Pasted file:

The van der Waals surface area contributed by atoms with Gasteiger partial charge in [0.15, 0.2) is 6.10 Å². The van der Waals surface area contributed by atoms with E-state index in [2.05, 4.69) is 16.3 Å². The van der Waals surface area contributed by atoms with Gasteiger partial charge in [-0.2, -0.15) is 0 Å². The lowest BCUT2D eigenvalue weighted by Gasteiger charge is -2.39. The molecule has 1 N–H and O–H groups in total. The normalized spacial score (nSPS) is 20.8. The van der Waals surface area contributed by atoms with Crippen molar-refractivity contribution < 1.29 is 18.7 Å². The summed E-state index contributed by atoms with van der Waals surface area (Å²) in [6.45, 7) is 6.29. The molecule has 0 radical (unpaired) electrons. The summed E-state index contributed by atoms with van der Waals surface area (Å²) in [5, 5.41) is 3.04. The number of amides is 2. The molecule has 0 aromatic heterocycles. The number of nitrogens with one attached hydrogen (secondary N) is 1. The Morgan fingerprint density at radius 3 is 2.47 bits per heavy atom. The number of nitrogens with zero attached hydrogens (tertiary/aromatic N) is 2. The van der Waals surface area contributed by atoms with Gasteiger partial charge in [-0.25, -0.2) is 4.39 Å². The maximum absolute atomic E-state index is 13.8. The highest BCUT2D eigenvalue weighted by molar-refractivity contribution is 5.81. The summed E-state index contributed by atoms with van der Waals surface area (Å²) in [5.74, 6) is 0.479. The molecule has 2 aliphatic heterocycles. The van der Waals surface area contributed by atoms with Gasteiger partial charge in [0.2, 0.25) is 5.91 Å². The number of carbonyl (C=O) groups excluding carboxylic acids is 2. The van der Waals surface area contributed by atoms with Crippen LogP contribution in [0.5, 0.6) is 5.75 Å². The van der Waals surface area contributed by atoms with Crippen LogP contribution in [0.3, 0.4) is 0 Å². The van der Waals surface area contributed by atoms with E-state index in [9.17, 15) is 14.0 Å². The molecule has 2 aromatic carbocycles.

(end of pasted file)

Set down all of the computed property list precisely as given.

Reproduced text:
The van der Waals surface area contributed by atoms with Gasteiger partial charge in [0.15, 0.2) is 6.10 Å². The van der Waals surface area contributed by atoms with E-state index in [2.05, 4.69) is 16.3 Å². The van der Waals surface area contributed by atoms with Gasteiger partial charge in [-0.2, -0.15) is 0 Å². The lowest BCUT2D eigenvalue weighted by Gasteiger charge is -2.39. The molecule has 1 N–H and O–H groups in total. The normalized spacial score (nSPS) is 20.8. The van der Waals surface area contributed by atoms with Crippen molar-refractivity contribution < 1.29 is 18.7 Å². The summed E-state index contributed by atoms with van der Waals surface area (Å²) in [6.45, 7) is 6.29. The molecule has 0 radical (unpaired) electrons. The summed E-state index contributed by atoms with van der Waals surface area (Å²) in [5, 5.41) is 3.04. The number of amides is 2. The molecule has 0 aromatic heterocycles. The number of nitrogens with one attached hydrogen (secondary N) is 1. The Morgan fingerprint density at radius 3 is 2.47 bits per heavy atom. The number of nitrogens with zero attached hydrogens (tertiary/aromatic N) is 2. The van der Waals surface area contributed by atoms with Gasteiger partial charge in [-0.25, -0.2) is 4.39 Å². The maximum absolute atomic E-state index is 13.8. The highest BCUT2D eigenvalue weighted by molar-refractivity contribution is 5.81. The summed E-state index contributed by atoms with van der Waals surface area (Å²) in [5.74, 6) is 0.479. The molecule has 2 aliphatic heterocycles. The van der Waals surface area contributed by atoms with Gasteiger partial charge in [0.2, 0.25) is 5.91 Å². The number of carbonyl (C=O) groups excluding carboxylic acids is 2. The van der Waals surface area contributed by atoms with Crippen LogP contribution in [0.5, 0.6) is 5.75 Å². The van der Waals surface area contributed by atoms with Crippen LogP contribution in [0.3, 0.4) is 0 Å². The van der Waals surface area contributed by atoms with E-state index in [9.17, 15) is 14.0 Å². The molecule has 2 aromatic carbocycles.